If possible, plan your video calls, meetings, intensive tasks, or returning phone calls around naptimes if you have babies or toddlers. For older children, you can institute a “quiet time.” They may also be otherwise occupied with schoolwork or entertainment activities, which will give you the chance to focus on your own work.
For those times when you don’t need absolute silence? Make sure you’re available for interruptions at these non-crucial times without getting annoyed (see tip #5 below).
2. Evaluate your childcare resources
Having consistent time to concentrate on work means planning ahead. It takes a village to raise children, as the African proverb says. Sometimes – a lot of the time, actually – it’s difficult to work when kids are underfoot even with a completely willing and helpful partner contributing to childcare. Single parents working from home have it even tougher. There are times when you simply need outside help. That is completely normal.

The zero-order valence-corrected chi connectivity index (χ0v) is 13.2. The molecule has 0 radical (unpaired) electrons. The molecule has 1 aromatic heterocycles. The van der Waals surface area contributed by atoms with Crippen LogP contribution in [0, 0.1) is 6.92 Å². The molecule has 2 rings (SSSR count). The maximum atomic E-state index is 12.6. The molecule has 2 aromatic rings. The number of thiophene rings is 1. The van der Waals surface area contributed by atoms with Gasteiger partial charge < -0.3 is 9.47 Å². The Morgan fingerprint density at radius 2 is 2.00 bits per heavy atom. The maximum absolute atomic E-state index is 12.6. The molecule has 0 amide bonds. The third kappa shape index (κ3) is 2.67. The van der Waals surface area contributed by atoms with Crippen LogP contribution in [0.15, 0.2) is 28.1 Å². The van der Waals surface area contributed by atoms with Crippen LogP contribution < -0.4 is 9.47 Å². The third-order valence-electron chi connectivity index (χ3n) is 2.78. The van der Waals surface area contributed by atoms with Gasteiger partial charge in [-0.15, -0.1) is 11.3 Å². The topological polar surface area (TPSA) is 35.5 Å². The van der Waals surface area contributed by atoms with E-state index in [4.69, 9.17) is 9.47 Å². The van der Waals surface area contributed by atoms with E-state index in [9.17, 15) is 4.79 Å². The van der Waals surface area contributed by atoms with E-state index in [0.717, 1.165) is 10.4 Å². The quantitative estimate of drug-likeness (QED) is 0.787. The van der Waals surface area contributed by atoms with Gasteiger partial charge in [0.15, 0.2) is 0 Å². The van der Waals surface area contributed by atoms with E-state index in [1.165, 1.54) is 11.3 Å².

If you don’t already have existing childcare resources, you may want to start your search from the inside out. First, look for internal resources, including older children, grandparents, or other family members or close friends who are willing and available to help.
If you don’t have one of these people living close to you who can lend a hand, you’ll need to expand to outside help. This might include pooling resources with trusted telecommuting neighbors, school-age babysitters after school for a few hours, or even a nanny if your budget allows.
In times of short-term crisis, like a sudden school closure, resources (both internal and external) may not be readily available. In that case, you may want to look into virtual resources – that is, using video meeting and conferencing software for (limited periods of) supervision.
For instance, you can set them up with a computer or tablet and have a relative or friend chat with or read to them via free apps like Zoom, Apple FaceTime, Google Hangouts, or Skype.
Use the electronic babysitter